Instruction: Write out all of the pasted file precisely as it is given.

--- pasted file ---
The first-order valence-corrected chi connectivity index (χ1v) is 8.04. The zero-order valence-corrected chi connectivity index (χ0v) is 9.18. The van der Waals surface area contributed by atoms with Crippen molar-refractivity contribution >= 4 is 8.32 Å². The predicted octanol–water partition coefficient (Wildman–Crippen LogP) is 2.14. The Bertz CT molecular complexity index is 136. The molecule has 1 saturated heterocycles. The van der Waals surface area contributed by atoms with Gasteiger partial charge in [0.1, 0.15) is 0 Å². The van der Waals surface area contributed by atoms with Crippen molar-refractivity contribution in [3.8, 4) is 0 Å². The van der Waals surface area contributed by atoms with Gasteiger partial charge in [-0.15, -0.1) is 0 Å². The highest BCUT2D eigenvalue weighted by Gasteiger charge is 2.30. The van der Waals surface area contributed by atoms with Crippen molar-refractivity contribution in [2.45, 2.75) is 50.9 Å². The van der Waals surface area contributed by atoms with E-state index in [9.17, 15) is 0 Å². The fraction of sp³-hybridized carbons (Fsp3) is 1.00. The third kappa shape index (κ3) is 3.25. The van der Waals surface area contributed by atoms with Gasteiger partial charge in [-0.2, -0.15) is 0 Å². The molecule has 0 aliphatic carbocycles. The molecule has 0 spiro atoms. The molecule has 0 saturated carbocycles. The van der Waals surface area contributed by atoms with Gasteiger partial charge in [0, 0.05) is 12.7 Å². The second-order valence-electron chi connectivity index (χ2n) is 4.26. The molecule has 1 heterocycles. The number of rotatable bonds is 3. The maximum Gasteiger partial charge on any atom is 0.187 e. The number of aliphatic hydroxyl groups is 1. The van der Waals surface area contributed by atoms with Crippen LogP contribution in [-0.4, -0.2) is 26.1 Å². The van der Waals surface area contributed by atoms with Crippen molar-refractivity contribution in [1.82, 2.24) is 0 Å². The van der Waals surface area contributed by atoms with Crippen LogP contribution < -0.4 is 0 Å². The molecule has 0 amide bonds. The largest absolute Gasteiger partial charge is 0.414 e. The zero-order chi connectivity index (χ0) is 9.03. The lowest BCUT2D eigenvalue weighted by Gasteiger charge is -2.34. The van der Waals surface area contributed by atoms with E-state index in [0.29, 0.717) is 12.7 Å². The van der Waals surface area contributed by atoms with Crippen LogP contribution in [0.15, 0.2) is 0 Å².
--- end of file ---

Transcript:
The first-order valence-corrected chi connectivity index (χ1v) is 8.04. The zero-order valence-corrected chi connectivity index (χ0v) is 9.18. The van der Waals surface area contributed by atoms with Crippen molar-refractivity contribution >= 4 is 8.32 Å². The predicted octanol–water partition coefficient (Wildman–Crippen LogP) is 2.14. The Bertz CT molecular complexity index is 136. The molecule has 1 saturated heterocycles. The van der Waals surface area contributed by atoms with Gasteiger partial charge in [0.1, 0.15) is 0 Å². The van der Waals surface area contributed by atoms with Crippen molar-refractivity contribution in [3.8, 4) is 0 Å². The van der Waals surface area contributed by atoms with Gasteiger partial charge in [-0.15, -0.1) is 0 Å². The highest BCUT2D eigenvalue weighted by Gasteiger charge is 2.30. The van der Waals surface area contributed by atoms with Crippen molar-refractivity contribution in [2.45, 2.75) is 50.9 Å². The van der Waals surface area contributed by atoms with E-state index in [9.17, 15) is 0 Å². The fraction of sp³-hybridized carbons (Fsp3) is 1.00. The third kappa shape index (κ3) is 3.25. The van der Waals surface area contributed by atoms with Gasteiger partial charge in [-0.2, -0.15) is 0 Å². The molecule has 0 aliphatic carbocycles. The molecule has 0 spiro atoms. The molecule has 0 saturated carbocycles. The van der Waals surface area contributed by atoms with Gasteiger partial charge in [0, 0.05) is 12.7 Å². The second-order valence-electron chi connectivity index (χ2n) is 4.26. The molecule has 1 heterocycles. The number of rotatable bonds is 3. The maximum Gasteiger partial charge on any atom is 0.187 e. The number of aliphatic hydroxyl groups is 1. The van der Waals surface area contributed by atoms with Crippen LogP contribution in [-0.4, -0.2) is 26.1 Å². The van der Waals surface area contributed by atoms with Crippen molar-refractivity contribution in [1.82, 2.24) is 0 Å². The van der Waals surface area contributed by atoms with Crippen LogP contribution < -0.4 is 0 Å². The molecule has 0 amide bonds. The largest absolute Gasteiger partial charge is 0.414 e. The zero-order chi connectivity index (χ0) is 9.03. The lowest BCUT2D eigenvalue weighted by Gasteiger charge is -2.34. The van der Waals surface area contributed by atoms with E-state index in [0.29, 0.717) is 12.7 Å². The van der Waals surface area contributed by atoms with Crippen LogP contribution in [0.15, 0.2) is 0 Å².